Days of future past
Crest Theatre1013 K St.
Sacramento, CA 95814
The version of Metropolis that opens at the Crest Theatre this weekend has been a long time coming. This isn’t a review, because I haven’t yet seen this latest of many restorations and re-edits of Fritz Lang’s delirious vision of the dystopian city of the future. The rating is for the visual power and far-reaching influence of Metropolis, even in the truncated versions that have been available so far; no science-fiction or fantasy film of the last 80 years—from Frankenstein and Things to Come through Dr. Strangelove and Blade Runner, all the way to The Lord of the Rings and Avatar—would look quite the same (and many of them might never have been made at all) if Metropolis had never existed.
The rating also reflects the huge importance of this release; finally and against all odds, we have a cut of Metropolis that is within a few hundred seconds of what Lang unveiled in Berlin on January 10, 1927.
Metropolis has been called Fritz Lang’s masterpiece. Well, it isn’t; that would be his two-part Nibelungenlied, Siegfried and Kriemhild’s Revenge. But Metropolis is his magnum opus, and in the eyes of 21st-century critics and film buffs, a silent sci-fi epic about the future easily trumps two silent epics from medieval German legends. There’s a real fascination in seeing what artists of the past thought the future would be like—it tells more about their present (our past) than it does about their future (Metropolis takes place in 2026; it’s almost here).
The New York Times’ Mordaunt Hall called Metropolis “a technical marvel with feet of clay.” H.G. Wells panned it as “quite the silliest film.” More recently, Pauline Kael put it cleverly: “One of the greatest insanities ever perpetrated in the world of film—not so great as Intolerance, but in some ways even more insane.” It’s true, much of Metropolis is insane, and those looking for psychological depth, acute social analysis or subtle acting had best keep shopping.
Still. When Wells dismissed the movie as “incoherent bunkum,” he had a point. But he missed the larger point: sheer visual wonder. On that score, Metropolis was a splendid event in 1927 (Hall saw it even if Wells didn’t), and it has lost little of its splendor since then.
Perhaps no movie ever made moves so swiftly and seamlessly, and so often, from the sublime to the ridiculous and back again. The creation of the robot Maria in the laboratory of the scientist Rotwang (it sounds better pronounced correctly: “rote-vong”), the real Maria’s retelling of the Tower of Babel story, the flooding of the underground workers’ city, the chilling coming to life of the seven deadly sins from the carved wall of a cathedral, and of course the eye-popping panorama of the vast city itself—such sequences as these can still leave us agape and gasping at their power.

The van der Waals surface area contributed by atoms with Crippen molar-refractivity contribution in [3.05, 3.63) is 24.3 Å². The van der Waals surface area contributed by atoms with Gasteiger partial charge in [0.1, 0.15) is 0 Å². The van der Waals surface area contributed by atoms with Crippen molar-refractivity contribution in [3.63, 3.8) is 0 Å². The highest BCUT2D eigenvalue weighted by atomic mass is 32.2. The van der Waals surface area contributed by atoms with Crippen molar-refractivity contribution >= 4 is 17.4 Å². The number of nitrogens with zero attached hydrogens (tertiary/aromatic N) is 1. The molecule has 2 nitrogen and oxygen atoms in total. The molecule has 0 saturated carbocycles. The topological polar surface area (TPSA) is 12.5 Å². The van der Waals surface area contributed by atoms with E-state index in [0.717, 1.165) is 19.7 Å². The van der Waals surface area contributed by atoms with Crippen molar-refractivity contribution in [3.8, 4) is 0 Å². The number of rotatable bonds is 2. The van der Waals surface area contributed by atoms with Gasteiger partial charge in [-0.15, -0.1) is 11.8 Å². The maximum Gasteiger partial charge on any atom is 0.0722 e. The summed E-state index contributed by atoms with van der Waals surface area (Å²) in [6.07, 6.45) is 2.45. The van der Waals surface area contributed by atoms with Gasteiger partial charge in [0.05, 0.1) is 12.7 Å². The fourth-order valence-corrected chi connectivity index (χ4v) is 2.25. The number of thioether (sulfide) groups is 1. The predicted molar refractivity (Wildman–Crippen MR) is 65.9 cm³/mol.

Running times are always dicey when it comes to silent movies (speeds were never standard in those days), but generally speaking, Metropolis ran two hours, 33 minutes at its Berlin premiere. This was hacked down to one hour, 47 minutes for foreign release, and that was the version to be seen for decades thereafter. (It’s what I first saw screened at American River College in 1965; when I asked directions to the theater, a woman said, “Oh, you’re here to see that terrific movie, aren’t you?”)
Random scenes and bits of footage have surfaced and been added over the years, but in 2008 came a stunning discovery at the Museo del Cine in Buenos Aires: a 16 mm dupe negative running two hours, 27 minutes, virtually complete for the first time in 81 years.
The news is not all good. The dupe was evidently produced with no great care and had been poorly stored for decades, so there was some damage in the beginning, with much more since. It’s reported that the newly discovered footage (some 25 minutes) is clearly distinguishable by the damage, despite state-of-the-art restoration efforts by the Murnau Foundation in Germany. So a perfect, pristine restoration remains to be wished for. But the glass is considerably more than half full: Fritz Lang’s Metropolis is closer now to its original form than it has ever been before, closer than our wildest dreams ever dared us to hope.